The vet has prescribed Betamox Alamycin LA (vet changed their mind) to hopefully prevent mastitis from developing, along with Metacam as an anti inflammatory and pain killer. I also picked up a lifetime's supply of udder cream. Very disappointed to discover the instructions didn't tell me to slap it udderneath.

Also, penning the lambs next to the ewes has worked fine. The ewes aren't stressed at all and just go about their business, whilst the lambs are fine as long as well fed. They have a covered bed, creep and water, and have made very little noise today :thumbsup: .
« Last Edit: May 03, 2016, 08:02:38 pm by Womble »
"All fungi are edible. Some fungi are only edible once." -Terry Pratchett


  • Joined May 2010
  • South Lanarkshire
    • Wester Gladstone Hebridean Sheep
Re: Sore teats :-/
« Reply #13 on: May 03, 2016, 02:07:30 pm »
I would do as you have Womble and leave the lambs just a fence or hurdle away from their dams.  This is how I wean at 4 months too - no noise, no stress.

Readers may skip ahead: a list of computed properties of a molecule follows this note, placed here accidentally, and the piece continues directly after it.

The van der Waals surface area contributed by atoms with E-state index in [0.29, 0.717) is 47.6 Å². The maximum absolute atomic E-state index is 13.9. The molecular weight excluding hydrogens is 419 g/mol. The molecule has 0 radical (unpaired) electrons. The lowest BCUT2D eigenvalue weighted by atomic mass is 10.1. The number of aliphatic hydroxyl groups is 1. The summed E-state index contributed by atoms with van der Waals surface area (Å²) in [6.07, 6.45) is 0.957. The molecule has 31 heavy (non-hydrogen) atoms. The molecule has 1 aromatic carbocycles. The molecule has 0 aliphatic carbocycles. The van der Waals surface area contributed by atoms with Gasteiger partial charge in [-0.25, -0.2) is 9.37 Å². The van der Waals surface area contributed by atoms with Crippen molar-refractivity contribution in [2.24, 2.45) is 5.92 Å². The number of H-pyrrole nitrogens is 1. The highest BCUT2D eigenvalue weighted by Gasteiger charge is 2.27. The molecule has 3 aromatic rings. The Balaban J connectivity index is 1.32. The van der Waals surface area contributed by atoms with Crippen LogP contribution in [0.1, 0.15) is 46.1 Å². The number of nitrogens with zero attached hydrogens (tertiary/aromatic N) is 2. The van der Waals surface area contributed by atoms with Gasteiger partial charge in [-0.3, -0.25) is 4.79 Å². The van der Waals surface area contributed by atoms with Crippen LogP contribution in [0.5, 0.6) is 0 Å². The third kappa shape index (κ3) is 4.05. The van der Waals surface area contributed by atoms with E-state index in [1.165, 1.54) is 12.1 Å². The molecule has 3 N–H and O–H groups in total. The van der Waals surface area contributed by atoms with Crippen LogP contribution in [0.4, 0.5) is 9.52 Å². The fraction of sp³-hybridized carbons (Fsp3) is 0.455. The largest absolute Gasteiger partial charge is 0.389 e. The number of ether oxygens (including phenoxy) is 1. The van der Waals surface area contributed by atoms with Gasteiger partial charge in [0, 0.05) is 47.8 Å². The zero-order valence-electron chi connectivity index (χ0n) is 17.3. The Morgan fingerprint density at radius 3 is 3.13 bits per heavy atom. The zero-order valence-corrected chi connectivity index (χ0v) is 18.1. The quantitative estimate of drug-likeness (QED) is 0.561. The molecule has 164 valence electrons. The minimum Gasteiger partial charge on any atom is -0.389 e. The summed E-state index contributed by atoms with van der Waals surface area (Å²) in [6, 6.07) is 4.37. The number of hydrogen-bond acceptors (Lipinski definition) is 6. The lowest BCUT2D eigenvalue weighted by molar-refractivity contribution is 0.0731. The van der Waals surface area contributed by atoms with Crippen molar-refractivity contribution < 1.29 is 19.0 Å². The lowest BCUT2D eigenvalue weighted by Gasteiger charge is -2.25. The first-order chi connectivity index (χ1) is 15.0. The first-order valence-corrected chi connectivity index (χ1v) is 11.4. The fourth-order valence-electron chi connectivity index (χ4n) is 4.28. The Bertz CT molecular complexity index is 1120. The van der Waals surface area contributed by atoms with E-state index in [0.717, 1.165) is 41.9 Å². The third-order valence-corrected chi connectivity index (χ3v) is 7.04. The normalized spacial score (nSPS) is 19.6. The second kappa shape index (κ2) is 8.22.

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  • Joined Apr 2014
  • Mid Wales
  • Owner of 61 Mediterranean water buffaloes
Re: Sore teats :-/
« Reply #14 on: May 03, 2016, 03:08:22 pm »
@Womble I thought they would be much worse than that, by the description, still nasty though but I have seen worse (not in my own sheep though). How strong is the lambs suck? We had a cow with blisters on her teats and we took the calf off and discovered that its suck was so strong that it was blistering her teat, we left the calf off and bucket reared it, then the vet treated the cow and she got better.  My question is could it be the fact they have 3 on them? ( or don't they?) also how strong is the lambs suck, of course it could be ORF though. Have you spoken to your vet about it at all?
the most beautiful people we have known are those who have known defeat, known suffering, known struggle, known loss and have found their way out of the depths. These persons have an appreciation, a sensitivity and an understanding of life that fills them with compassion, gentleness, loving concern.